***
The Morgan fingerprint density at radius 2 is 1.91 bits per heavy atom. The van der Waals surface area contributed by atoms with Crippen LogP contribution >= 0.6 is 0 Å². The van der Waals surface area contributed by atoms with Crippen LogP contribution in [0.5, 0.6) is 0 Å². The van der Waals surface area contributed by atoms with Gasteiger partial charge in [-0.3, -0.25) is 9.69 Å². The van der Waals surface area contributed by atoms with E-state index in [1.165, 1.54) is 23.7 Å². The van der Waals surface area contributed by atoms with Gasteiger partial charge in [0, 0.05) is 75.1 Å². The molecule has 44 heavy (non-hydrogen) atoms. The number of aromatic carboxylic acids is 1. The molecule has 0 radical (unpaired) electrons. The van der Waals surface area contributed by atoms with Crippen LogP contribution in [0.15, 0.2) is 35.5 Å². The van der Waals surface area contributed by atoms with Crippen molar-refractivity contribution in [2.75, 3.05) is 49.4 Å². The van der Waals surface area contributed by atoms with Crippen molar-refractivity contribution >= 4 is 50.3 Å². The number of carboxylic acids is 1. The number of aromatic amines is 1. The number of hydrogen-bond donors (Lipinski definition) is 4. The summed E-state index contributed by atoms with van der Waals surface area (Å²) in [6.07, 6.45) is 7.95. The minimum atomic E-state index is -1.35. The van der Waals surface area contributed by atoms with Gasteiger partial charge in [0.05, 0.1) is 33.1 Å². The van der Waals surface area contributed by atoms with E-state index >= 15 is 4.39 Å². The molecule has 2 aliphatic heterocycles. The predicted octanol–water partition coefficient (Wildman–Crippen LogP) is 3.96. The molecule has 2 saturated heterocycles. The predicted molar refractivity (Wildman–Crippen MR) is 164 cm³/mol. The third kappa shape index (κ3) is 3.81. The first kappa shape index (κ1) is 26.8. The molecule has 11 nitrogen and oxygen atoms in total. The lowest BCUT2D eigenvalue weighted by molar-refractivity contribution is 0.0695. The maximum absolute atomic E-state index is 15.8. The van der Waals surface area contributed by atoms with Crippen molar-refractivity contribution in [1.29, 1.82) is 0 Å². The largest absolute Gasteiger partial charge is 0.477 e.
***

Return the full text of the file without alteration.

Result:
The Morgan fingerprint density at radius 2 is 1.91 bits per heavy atom. The van der Waals surface area contributed by atoms with Crippen LogP contribution >= 0.6 is 0 Å². The van der Waals surface area contributed by atoms with Crippen LogP contribution in [0.5, 0.6) is 0 Å². The van der Waals surface area contributed by atoms with Gasteiger partial charge in [-0.3, -0.25) is 9.69 Å². The van der Waals surface area contributed by atoms with E-state index in [1.165, 1.54) is 23.7 Å². The van der Waals surface area contributed by atoms with Gasteiger partial charge in [0, 0.05) is 75.1 Å². The molecule has 44 heavy (non-hydrogen) atoms. The number of aromatic carboxylic acids is 1. The molecule has 0 radical (unpaired) electrons. The van der Waals surface area contributed by atoms with Crippen LogP contribution in [0.15, 0.2) is 35.5 Å². The van der Waals surface area contributed by atoms with Crippen molar-refractivity contribution in [2.75, 3.05) is 49.4 Å². The van der Waals surface area contributed by atoms with Crippen molar-refractivity contribution >= 4 is 50.3 Å². The number of carboxylic acids is 1. The number of aromatic amines is 1. The number of hydrogen-bond donors (Lipinski definition) is 4. The summed E-state index contributed by atoms with van der Waals surface area (Å²) in [6.07, 6.45) is 7.95. The minimum atomic E-state index is -1.35. The van der Waals surface area contributed by atoms with Gasteiger partial charge in [0.05, 0.1) is 33.1 Å². The van der Waals surface area contributed by atoms with E-state index >= 15 is 4.39 Å². The molecule has 2 aliphatic heterocycles. The predicted octanol–water partition coefficient (Wildman–Crippen LogP) is 3.96. The molecule has 2 saturated heterocycles. The predicted molar refractivity (Wildman–Crippen MR) is 164 cm³/mol. The third kappa shape index (κ3) is 3.81. The first kappa shape index (κ1) is 26.8. The molecule has 11 nitrogen and oxygen atoms in total. The lowest BCUT2D eigenvalue weighted by molar-refractivity contribution is 0.0695. The maximum absolute atomic E-state index is 15.8. The van der Waals surface area contributed by atoms with Crippen molar-refractivity contribution in [1.29, 1.82) is 0 Å². The largest absolute Gasteiger partial charge is 0.477 e.